Christian (/ˈkrɪstʃən, -tiən/ ( listen)) is a person
who follows or adheres to Christianity, an Abrahamic, monotheistic
religion based on the life and teachings of
Jesus Christ. "Christian"
derives from the
Koine Greek word Christós (Χριστός), a
translation of the
Biblical Hebrew term mashiach (Biblical Hebrew:
While there are diverse interpretations of
sometimes conflict, they are united in believing that
a unique significance. The term "Christian" is also used as an
adjective to describe anything associated with Christianity, or in a
proverbial sense "all that is noble, and good, and Christ-like."
According to a 2011
Pew Research Center
Pew Research Center survey, there were 2.2 billion
Christians around the world in 2010, up from about 600 million in
1910. By 2050, the
Christian population is expected to exceed 3
billion. According to a 2012
Pew Research Center
Pew Research Center survey
Christianity will remain the world's largest religion in 2050, if
current trends continue.
Today, about 37% of all
Christians live in the Americas, about 26%
live in Europe, 24% live in sub-Saharan Africa, about 13% live in Asia
and the Pacific, and 1% live in the
Middle East and North Africa.
About half of all
Christians worldwide are Catholic, while more than a
Protestant (37%). Orthodox communions comprise 12% of the
world's Christians. Other
Christian groups make up the remainder.
Christians make up the majority of the population in 158 countries and
territories. 280 million
Christians live as a minority.
2 Early usage
3 Modern usage
3.2 Hebrew terms
3.3 Arabic terms
3.4 Asian terms
3.5 Russian terms
3.6 Other non-religious usages
5 Notable individuals
6 See also
The Greek word Χριστιανός (Christianos), meaning "follower
of Christ", comes from Χριστός (Christos), meaning "anointed
one", with an adjectival ending borrowed from Latin to denote
adhering to, or even belonging to, as in slave ownership. In the
Greek Septuagint, christos was used to translate the Hebrew
מָשִׁיחַ (Mašíaḥ, messiah), meaning "[one who is]
anointed." In other European languages, equivalent words to
Christian are likewise derived from the Greek, such as Chrétien in
French and Cristiano in Spanish.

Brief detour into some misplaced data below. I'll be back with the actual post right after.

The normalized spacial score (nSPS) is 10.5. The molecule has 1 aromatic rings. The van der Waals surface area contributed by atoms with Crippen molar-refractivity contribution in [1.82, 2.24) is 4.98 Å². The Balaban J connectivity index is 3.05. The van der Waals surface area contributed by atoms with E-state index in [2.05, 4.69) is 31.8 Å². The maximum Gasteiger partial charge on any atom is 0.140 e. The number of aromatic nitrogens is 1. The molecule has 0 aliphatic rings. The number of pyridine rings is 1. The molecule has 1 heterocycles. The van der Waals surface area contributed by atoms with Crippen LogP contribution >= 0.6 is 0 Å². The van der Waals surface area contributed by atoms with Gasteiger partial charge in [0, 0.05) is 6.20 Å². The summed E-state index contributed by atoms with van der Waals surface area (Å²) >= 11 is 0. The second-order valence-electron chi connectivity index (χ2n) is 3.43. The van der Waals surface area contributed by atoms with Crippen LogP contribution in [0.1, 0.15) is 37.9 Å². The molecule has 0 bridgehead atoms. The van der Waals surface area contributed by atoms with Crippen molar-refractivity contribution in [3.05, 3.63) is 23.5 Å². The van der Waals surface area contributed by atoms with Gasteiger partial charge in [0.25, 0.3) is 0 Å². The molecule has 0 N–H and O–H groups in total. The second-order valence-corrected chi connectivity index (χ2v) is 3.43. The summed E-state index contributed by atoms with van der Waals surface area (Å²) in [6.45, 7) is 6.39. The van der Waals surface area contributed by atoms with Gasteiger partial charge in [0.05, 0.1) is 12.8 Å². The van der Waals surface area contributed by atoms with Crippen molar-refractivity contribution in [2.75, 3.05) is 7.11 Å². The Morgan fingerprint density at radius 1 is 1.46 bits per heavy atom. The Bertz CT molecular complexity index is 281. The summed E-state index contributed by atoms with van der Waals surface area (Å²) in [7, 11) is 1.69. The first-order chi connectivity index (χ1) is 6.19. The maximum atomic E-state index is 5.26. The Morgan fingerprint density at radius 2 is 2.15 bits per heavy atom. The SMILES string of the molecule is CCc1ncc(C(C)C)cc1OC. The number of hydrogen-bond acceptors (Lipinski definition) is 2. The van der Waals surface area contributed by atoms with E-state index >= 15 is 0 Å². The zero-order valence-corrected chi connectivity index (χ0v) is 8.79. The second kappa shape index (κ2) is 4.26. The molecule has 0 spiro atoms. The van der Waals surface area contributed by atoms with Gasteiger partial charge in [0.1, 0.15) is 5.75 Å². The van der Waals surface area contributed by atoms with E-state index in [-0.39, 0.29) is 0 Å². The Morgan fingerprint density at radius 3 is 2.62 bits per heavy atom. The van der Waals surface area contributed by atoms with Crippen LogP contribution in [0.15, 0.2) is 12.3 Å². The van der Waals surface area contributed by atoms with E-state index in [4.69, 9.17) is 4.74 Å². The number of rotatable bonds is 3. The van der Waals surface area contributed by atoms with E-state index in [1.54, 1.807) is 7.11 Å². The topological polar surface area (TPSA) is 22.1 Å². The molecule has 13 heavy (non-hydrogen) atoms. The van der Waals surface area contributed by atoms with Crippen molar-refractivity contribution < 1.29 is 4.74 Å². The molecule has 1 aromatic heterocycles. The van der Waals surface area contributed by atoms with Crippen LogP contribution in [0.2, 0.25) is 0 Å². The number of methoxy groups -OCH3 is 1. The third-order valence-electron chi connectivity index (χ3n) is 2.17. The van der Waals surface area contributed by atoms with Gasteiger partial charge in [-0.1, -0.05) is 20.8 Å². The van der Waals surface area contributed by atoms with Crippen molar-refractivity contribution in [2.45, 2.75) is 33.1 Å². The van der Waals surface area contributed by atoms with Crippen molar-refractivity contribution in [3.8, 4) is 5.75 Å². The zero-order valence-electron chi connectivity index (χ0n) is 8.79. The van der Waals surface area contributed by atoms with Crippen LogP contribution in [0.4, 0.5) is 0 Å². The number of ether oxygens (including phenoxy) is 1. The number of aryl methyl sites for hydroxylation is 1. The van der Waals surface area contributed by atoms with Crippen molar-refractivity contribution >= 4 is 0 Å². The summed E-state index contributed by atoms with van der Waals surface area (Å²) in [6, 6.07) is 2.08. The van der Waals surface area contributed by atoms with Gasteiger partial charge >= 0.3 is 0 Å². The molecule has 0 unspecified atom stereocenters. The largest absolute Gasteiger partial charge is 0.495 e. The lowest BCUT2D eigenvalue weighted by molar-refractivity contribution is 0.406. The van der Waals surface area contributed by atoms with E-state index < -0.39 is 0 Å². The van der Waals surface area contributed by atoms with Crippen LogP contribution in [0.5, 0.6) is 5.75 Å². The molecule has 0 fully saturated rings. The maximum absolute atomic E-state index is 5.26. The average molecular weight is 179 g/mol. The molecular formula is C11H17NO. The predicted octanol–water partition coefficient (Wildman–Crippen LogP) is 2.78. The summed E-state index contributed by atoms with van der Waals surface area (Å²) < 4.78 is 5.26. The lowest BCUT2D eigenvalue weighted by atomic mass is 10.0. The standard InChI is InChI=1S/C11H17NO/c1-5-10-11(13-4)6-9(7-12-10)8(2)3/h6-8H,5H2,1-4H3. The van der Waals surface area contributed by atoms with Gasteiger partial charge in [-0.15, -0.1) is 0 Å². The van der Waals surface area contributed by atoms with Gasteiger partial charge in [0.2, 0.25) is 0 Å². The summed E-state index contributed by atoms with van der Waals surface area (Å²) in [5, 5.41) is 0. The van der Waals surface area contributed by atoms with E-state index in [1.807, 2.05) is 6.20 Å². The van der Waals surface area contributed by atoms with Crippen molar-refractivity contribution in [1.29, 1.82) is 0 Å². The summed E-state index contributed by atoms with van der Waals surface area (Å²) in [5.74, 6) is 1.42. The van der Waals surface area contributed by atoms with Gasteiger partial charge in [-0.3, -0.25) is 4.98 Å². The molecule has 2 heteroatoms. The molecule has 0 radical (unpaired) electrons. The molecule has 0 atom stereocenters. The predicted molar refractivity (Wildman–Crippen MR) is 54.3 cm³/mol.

Church of Saint Peter
Church of Saint Peter near
Antioch (modern-day Antakya), the city
where the disciples were called "Christians".
The first recorded use of the term (or its cognates in other
languages) is in the New Testament, in Acts 11:26, after Barnabas
brought Saul (Paul) to
Antioch where they taught the disciples for
about a year, the text says: "[...] the disciples were called
Christians first in Antioch." The second mention of the term follows
in Acts 26:28, where
Herod Agrippa II
Herod Agrippa II replied to Paul the Apostle,
"Then Agrippa said unto Paul, Almost thou persuadest me to be a
Christian." The third and final
New Testament reference to the term is
1 Peter 4:16, which exhorts believers: "Yet if [any man suffer] as
a Christian, let him not be ashamed; but let him glorify God on this
Kenneth Samuel Wuest holds that all three original New Testament
verses' usages reflect a derisive element in the term
refer to followers of Christ who did not acknowledge the emperor of
Rome. The city of Antioch, where someone gave them the name
Christians, had a reputation for coming up with such nicknames.
However Peter's apparent endorsement of the term led to its being
preferred over "Nazarenes" and the term Christianoi from 1 Peter
becomes the standard term in the
Early Church Fathers
Early Church Fathers from Ignatius
The earliest occurrences of the term in non-
include Josephus, referring to "the tribe of Christians, so named from
Pliny the Younger
Pliny the Younger in correspondence with Trajan; and
Tacitus, writing near the end of the 1st century. In the Annals he
relates that "by vulgar appellation [they were] commonly called
Christians" and identifies
Christians as Nero's scapegoats for the
Great Fire of Rome.
Another term for
Christians which appears in the
New Testament is
Jesus is named as a Nazarene in Math 2:23, while
Saul-Paul is said to be Nazarene in Acts 24:5. The latter verse makes
it clear that Nazarene also referred to the name of a sect or heresy,
as well as the town called Nazareth.
The term Nazarene was also used by the Jewish lawyer Tertullus
(Against Marcion 4:8) which records that "the
Jews call us Nazarenes."
While around 331 AD
Eusebius records that Christ was called a
Nazoraean from the name Nazareth, and that in earlier centuries
"Christians," were once called "Nazarenes." The Hebrew equivalent
of "Nazarenes", Notzrim, occurs in the Babylonian Talmud, and is still
the modern Israeli Hebrew term for Christian.
The Latin cross and
Ichthys symbols, two symbols often used by